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12 April 2009Instructor: Tasneem Darwish21 Properties of functions If the range of a function is the whole of the target, then it is said to be a surjective function, or a surjection. If the target of function f is B, then f is a surjection if ran f = B Example 8.16 There are three entrances to the Pink Flamingo: the front door, the back door, and the fire exit. Kenny and Peanut are paid to stand at the front door, Neville and Sammy are watching the back, and Animal is leaning on the fire exit. This situation is represented by a surjective function,

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12 April 2009Instructor: Tasneem Darwish22 Properties of functions A bijective function, or bijection, is a function which is both injective and surjective (no two elements of the domain are mapped to the same object, and the range is the whole of the target set). Example 8.17 It is Senior Citizens Night at the Pink Flamingo, so Reg Thorpe, the owner, decides that he needs just one bouncer on each door. Peanut and Sammy are given the night off, This is a partial bijection from the set of bouncers

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12 April 2009Instructor: Tasneem Darwish23 Properties of functions Functions can be categorized to six category according to their properties:

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12 April 2009Instructor: Tasneem Darwish24 Properties of functions By generic abbreviation we can define the set of all partial injective functions : if A and B are sets, then A total injective function is any member of partial injective functions which is also a total function from A to B. Example 8.18 If s and t are the two sets {1, 2} and {a, b, c} respectively, then the set of all partial injective functions from s to t is given by: and the set of all total injective functions is given by

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12 April 2009Instructor: Tasneem Darwish25 Properties of functions By generic abbreviation we can define the set of all partial surjective functions : if A and B are sets, then A total surjective function is any member of partial surjective functions which is also a total function from A to B. Example 8.19 If s and t are as defined in Example 8.18, then there are no surjective functions from s to t : The source s has fewer elements than the target t, and for a function to be surjective, there must be at least as many elements in the domain as there are in the target.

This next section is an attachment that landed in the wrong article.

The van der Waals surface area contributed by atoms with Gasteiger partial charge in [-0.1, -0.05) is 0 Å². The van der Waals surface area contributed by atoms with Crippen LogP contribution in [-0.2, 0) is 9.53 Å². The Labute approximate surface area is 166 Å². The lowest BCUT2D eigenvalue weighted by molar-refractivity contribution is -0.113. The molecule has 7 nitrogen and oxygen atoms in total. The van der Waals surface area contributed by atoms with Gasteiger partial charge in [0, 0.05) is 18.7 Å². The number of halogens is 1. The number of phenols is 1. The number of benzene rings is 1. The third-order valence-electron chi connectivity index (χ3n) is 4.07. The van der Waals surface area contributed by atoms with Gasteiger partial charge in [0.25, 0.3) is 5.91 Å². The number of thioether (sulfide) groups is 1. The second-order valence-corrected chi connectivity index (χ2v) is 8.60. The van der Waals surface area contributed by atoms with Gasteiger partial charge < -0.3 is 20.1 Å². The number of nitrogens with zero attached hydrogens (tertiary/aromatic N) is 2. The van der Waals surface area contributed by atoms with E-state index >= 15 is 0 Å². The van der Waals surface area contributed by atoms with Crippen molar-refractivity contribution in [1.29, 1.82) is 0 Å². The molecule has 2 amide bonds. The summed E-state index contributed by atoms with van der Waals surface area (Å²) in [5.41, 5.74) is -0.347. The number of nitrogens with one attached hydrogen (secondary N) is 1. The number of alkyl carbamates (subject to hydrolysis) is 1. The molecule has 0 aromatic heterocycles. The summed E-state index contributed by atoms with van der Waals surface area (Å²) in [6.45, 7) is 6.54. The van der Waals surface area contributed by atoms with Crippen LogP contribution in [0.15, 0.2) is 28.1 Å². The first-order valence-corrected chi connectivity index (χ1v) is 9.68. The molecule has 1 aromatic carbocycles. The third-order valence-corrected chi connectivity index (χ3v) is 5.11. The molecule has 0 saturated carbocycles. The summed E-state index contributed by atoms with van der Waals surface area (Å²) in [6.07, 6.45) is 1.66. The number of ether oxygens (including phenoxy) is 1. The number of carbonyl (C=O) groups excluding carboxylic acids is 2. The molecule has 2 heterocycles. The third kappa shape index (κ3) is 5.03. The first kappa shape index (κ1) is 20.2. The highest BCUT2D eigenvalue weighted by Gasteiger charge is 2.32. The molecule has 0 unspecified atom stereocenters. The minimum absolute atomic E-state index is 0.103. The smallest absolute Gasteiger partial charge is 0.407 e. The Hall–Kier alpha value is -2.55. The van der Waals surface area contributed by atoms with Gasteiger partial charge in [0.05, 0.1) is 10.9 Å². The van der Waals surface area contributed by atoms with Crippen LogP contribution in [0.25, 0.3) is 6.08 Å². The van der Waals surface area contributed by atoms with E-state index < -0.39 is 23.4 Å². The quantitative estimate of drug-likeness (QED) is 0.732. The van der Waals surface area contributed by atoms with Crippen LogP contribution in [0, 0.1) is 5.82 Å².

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12 April 2009Instructor: Tasneem Darwish26 Properties of functions By generic abbreviation we can define the set of all partial Bijection functions : if A and B are sets, then A total Bijection function is any member of partial Bijection functions which is also a total function from A to B. Example 8.20 As none of the functions from s and t are surjections, there can be no bijections between these two sets. If we replace t with the set {a, b}, then two bijections are possible: Both of these are total

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12 April 2009Instructor: Tasneem Darwish27 Finite sets A finite set is one whose elements are countable up to some natural number n The number range operator is a function on pairs of natural numbers, for defining finite sets of numbers. Example 8.22 There are a finite number of oceans: we can exhibit a total bijection from the range to the set of all Oceans:

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12 April 2009Instructor: Tasneem Darwish28 Finite sets if X is a set, then the set of all finite subsets of X is given by If X is a finite set, then FX and PX are equal. If s is a finite set, we write #s to denote the number of elements in s. This operator, called size or cardinality. Example 8.23 #Oceans = 4 #Primes is undened